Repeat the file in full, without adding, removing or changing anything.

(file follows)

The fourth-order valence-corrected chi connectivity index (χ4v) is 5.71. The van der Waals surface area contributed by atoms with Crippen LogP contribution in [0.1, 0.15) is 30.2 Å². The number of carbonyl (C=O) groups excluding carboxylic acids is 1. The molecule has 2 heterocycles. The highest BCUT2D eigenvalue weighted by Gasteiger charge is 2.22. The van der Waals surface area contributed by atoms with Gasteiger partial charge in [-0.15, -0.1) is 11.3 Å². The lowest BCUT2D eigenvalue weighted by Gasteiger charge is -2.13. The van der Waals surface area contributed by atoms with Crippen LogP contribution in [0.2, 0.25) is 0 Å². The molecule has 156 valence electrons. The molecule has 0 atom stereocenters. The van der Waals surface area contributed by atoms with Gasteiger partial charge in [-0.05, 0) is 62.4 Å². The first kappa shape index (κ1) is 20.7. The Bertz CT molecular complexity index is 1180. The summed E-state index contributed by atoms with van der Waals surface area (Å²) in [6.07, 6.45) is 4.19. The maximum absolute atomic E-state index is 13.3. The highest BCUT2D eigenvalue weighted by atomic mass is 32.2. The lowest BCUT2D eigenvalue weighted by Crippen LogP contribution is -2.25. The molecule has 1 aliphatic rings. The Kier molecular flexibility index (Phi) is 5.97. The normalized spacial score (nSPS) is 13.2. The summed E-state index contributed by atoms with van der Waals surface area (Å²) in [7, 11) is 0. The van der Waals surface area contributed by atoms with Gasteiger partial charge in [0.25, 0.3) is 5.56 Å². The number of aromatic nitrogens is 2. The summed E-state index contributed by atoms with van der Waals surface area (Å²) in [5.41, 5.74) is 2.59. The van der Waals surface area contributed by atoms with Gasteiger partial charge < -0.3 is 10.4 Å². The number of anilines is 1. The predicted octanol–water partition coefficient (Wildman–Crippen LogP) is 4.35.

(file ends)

The fourth-order valence-corrected chi connectivity index (χ4v) is 5.71. The van der Waals surface area contributed by atoms with Crippen LogP contribution in [0.1, 0.15) is 30.2 Å². The number of carbonyl (C=O) groups excluding carboxylic acids is 1. The molecule has 2 heterocycles. The highest BCUT2D eigenvalue weighted by Gasteiger charge is 2.22. The van der Waals surface area contributed by atoms with Gasteiger partial charge in [-0.15, -0.1) is 11.3 Å². The lowest BCUT2D eigenvalue weighted by Gasteiger charge is -2.13. The van der Waals surface area contributed by atoms with Crippen LogP contribution in [0.2, 0.25) is 0 Å². The molecule has 156 valence electrons. The molecule has 0 atom stereocenters. The van der Waals surface area contributed by atoms with Gasteiger partial charge in [-0.05, 0) is 62.4 Å². The first kappa shape index (κ1) is 20.7. The Bertz CT molecular complexity index is 1180. The summed E-state index contributed by atoms with van der Waals surface area (Å²) in [6.07, 6.45) is 4.19. The maximum absolute atomic E-state index is 13.3. The highest BCUT2D eigenvalue weighted by atomic mass is 32.2. The lowest BCUT2D eigenvalue weighted by Crippen LogP contribution is -2.25. The molecule has 1 aliphatic rings. The Kier molecular flexibility index (Phi) is 5.97. The normalized spacial score (nSPS) is 13.2. The summed E-state index contributed by atoms with van der Waals surface area (Å²) in [7, 11) is 0. The van der Waals surface area contributed by atoms with Gasteiger partial charge in [0.25, 0.3) is 5.56 Å². The number of aromatic nitrogens is 2. The summed E-state index contributed by atoms with van der Waals surface area (Å²) in [5.41, 5.74) is 2.59. The van der Waals surface area contributed by atoms with Gasteiger partial charge < -0.3 is 10.4 Å². The number of anilines is 1. The predicted octanol–water partition coefficient (Wildman–Crippen LogP) is 4.35.